† Average annual age-specific rate per 100,000 population.

‡ Rates for all ages combined are age-standardised to the Australian Bureau of Statistics Australian population estimates for 2005.

|| Shaded cells indicate statistically significant, 95% confidence intervals greater than 1 (p<0.5).

Table 10. Meningococcal hospitalisations and deaths, selected Australian states, 2002 to 2005, by age group and Indigenous status

Age group
(years)
Indigenous status
Hospitalisations*
(July 2002–June 2005)
Deaths†
2003–2005
n Rate Rate ratio n
0–4 Indigenous
74
45.4
2.7||
0
Other
425
16.6
4
5–14 Indigenous
17
5.2
1.3
0
Other
215
3.9
0
15–24 Indigenous
12
4.6
0.7
0
Other
364
6.3
7
25–49 Indigenous
11
2.6
2.1||
0
Other
187
1.2
6
50+ Indigenous
3
2.1
1.4
0
Other
199
1.5
2
All ages§ Indigenous
117
5.8
1.7||
1
Other
1,390
3.3
21

* Hospitalisations (New South Wales, the Northern Territory, Queensland, South Australia and Western Australia only) where the date of separation was between 1 July 2002 and 30 June 2005.

† Deaths (the Northern Territory, Queensland, South Australia and Western Australia only) where the death was recorded between 1 January 2003 and 31 December 2005.

‡ Average annual age-specific rate per 100,000 population.

§ Includes cases with unknown ages. Rates for all ages combined are age-standardised to the Australian Bureau of Statistics Australian population estimates for 2005.

|| Shaded cells indicate statistically significant, 95% confidence intervals greater than 1 (p<0.5).

Serogroup was recorded for 738 (59%) of the 1,263 notifications. For cases recorded as Aboriginal and Torres Strait Islander, meningococcal serogroup B was identified in 79 (89%) and serogroup C in 8 (9%), and other serogroups in 2%, compared with 71%, 22% and 7%, respectively, for presumed non-Indigenous cases (Chi sq. p= 0.001).

Over the six-year period July 1999 to June 2005, hospitalisation rates for meningococcal disease were higher for Indigenous people compared with people presumed to be non-Indigenous in years 2001/2002, 2003/2004 and 2004/2005 (Figure 9). A significant decline in rates in non-Indigenous people corresponded to the start of universal meningococcal C vaccination in 2003. The decline in rates in Aboriginal and Torres Strait Islander people over this period was more variable and not statistically significant.

Figure 9. Meningococcal hospitalisation rates, selected Australian states,* 1999 to 2005, by Indigenous status

Figure 9. Meningococcal hospitalisation rates, selected Australian states, 1999 to 2005, by Indigenous status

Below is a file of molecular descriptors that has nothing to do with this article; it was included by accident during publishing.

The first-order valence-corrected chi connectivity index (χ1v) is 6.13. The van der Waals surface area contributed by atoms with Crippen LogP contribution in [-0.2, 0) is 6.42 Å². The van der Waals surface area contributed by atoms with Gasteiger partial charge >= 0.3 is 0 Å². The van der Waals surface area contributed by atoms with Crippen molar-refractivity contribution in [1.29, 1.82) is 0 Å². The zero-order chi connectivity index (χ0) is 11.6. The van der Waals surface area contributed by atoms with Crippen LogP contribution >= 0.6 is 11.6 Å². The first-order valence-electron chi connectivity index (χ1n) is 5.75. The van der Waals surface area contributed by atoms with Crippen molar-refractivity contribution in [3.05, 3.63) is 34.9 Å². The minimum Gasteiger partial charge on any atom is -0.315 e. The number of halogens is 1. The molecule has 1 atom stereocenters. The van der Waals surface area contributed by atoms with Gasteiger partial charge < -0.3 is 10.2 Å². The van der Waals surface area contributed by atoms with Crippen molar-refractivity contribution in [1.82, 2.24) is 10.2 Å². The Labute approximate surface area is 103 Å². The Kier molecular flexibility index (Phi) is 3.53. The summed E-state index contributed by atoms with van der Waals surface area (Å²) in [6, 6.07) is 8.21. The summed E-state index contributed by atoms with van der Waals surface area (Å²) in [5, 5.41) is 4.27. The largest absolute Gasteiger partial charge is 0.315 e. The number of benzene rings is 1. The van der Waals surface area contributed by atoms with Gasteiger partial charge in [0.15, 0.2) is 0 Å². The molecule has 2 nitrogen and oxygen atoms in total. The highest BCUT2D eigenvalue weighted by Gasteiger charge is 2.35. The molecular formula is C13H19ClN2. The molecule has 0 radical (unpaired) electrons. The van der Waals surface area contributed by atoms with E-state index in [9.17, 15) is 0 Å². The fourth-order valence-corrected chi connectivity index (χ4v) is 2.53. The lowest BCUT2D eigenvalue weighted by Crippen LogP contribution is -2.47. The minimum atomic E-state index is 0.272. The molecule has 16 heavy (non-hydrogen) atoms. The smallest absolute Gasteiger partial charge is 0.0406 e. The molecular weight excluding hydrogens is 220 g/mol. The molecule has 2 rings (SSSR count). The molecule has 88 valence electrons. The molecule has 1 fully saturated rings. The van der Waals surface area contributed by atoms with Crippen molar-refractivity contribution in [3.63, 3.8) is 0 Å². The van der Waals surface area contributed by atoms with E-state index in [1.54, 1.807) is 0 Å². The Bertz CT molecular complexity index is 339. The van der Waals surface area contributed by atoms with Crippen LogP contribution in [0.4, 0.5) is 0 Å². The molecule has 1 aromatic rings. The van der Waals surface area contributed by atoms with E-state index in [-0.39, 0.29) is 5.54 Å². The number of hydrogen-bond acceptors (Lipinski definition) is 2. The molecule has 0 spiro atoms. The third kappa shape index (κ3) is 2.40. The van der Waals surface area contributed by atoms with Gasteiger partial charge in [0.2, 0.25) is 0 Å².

* The Northern Territory, Queensland, South Australia and Western Australia.

† Hospitalisations where the date of separation was between 1 July 1999 and 30 June 2005. Rates are age-standardised to the Australian Bureau of Statistics Australian population estimates for 2005.

Top of page

Comment

The national meningococcal C vaccination program provided vaccine for all infants at 12 months of age from 2003 and a catch-up program for all aged up to 19 years.20 Prior to that, only polysaccharide vaccines targeting serogroups A, C, Y and W135 were available, used for the control of outbreaks and for travellers to high incidence countries. The relative distributions of different meningococcal serogroups vary over time and between jurisdictions, due to a range of factors including the emergence or importation of previously unknown serotypes.64 Historically, the incidence of meningococcal disease has been disproportionately higher among Aboriginal and Torres Strait Islander Australians, with well-recorded outbreaks in Central Australia65 and north-west Queensland66 due to serogroup A and serogroup C disease. The current pattern is of predominantly sporadic serogroup B disease in young children, similar to that seen in Maori and Pacific Islander children in New Zealand,67 in whom living conditions have been shown to be an important disease risk factor.68 The apparently smaller impact of the national meningococcal C program in Indigenous compared with non-Indigenous people in the hospitalisation data presented here is consistent with the smaller proportion of cases being due to serogroup C in Indigenous people before the program started. Vaccines protecting against all subtypes of serogroup B disease could make an important contribution to decreasing the disparity between Indigenous and non-Indigenous people in the incidence of meningococcal disease. The vaccine against one serogroup B subtype that has been used so successfully in New Zealand69 does not provide sufficient coverage of Australian subtypes. While work on developing other vaccines continues, a commercially available vaccine against a broad range of B disease is still some way off.70

Aboriginal and Torres Strait Islander children less than 5 years of age have the highest recorded rates of meningococcal disease, almost five times the rate for non-Indigenous children. Meningococcal serogroup B disease accounted for nearly 90% of the Aboriginal and Torres Strait Islander cases and, hence, a vaccine for this serogroup will be important for decreasing this disparity.